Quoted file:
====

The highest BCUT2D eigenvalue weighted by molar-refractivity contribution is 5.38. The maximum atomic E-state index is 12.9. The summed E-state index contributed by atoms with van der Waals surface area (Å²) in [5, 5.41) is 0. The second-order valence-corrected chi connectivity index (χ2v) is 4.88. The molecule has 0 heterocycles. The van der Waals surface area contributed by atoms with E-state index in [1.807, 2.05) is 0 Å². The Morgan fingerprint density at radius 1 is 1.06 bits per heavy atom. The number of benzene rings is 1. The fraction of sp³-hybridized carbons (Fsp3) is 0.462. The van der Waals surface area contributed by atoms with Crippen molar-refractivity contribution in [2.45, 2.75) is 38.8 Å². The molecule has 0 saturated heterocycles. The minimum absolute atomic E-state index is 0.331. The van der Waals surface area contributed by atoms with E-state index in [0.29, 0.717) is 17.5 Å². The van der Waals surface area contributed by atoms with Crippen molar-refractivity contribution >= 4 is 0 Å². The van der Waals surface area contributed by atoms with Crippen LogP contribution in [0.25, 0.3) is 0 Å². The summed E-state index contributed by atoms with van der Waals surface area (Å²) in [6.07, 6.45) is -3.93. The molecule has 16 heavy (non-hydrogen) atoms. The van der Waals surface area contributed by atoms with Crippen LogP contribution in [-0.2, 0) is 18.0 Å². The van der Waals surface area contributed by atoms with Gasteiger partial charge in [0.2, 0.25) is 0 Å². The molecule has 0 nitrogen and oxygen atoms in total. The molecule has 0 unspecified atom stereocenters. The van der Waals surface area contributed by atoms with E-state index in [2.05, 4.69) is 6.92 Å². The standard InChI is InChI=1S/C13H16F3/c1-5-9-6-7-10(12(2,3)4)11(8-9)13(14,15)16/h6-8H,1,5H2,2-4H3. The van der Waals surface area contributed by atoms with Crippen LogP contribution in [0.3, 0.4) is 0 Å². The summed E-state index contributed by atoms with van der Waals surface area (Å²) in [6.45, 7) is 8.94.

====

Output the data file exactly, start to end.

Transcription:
The highest BCUT2D eigenvalue weighted by molar-refractivity contribution is 5.38. The maximum atomic E-state index is 12.9. The summed E-state index contributed by atoms with van der Waals surface area (Å²) in [5, 5.41) is 0. The second-order valence-corrected chi connectivity index (χ2v) is 4.88. The molecule has 0 heterocycles. The van der Waals surface area contributed by atoms with E-state index in [1.807, 2.05) is 0 Å². The Morgan fingerprint density at radius 1 is 1.06 bits per heavy atom. The number of benzene rings is 1. The fraction of sp³-hybridized carbons (Fsp3) is 0.462. The van der Waals surface area contributed by atoms with Crippen molar-refractivity contribution in [2.45, 2.75) is 38.8 Å². The molecule has 0 saturated heterocycles. The minimum absolute atomic E-state index is 0.331. The van der Waals surface area contributed by atoms with E-state index in [0.29, 0.717) is 17.5 Å². The van der Waals surface area contributed by atoms with Crippen molar-refractivity contribution >= 4 is 0 Å². The van der Waals surface area contributed by atoms with Crippen LogP contribution in [0.25, 0.3) is 0 Å². The summed E-state index contributed by atoms with van der Waals surface area (Å²) in [6.07, 6.45) is -3.93. The molecule has 16 heavy (non-hydrogen) atoms. The van der Waals surface area contributed by atoms with Crippen LogP contribution in [-0.2, 0) is 18.0 Å². The van der Waals surface area contributed by atoms with Gasteiger partial charge in [0.2, 0.25) is 0 Å². The molecule has 0 nitrogen and oxygen atoms in total. The molecule has 0 unspecified atom stereocenters. The van der Waals surface area contributed by atoms with E-state index in [2.05, 4.69) is 6.92 Å². The standard InChI is InChI=1S/C13H16F3/c1-5-9-6-7-10(12(2,3)4)11(8-9)13(14,15)16/h6-8H,1,5H2,2-4H3. The van der Waals surface area contributed by atoms with Crippen LogP contribution in [0.3, 0.4) is 0 Å². The summed E-state index contributed by atoms with van der Waals surface area (Å²) in [6.45, 7) is 8.94.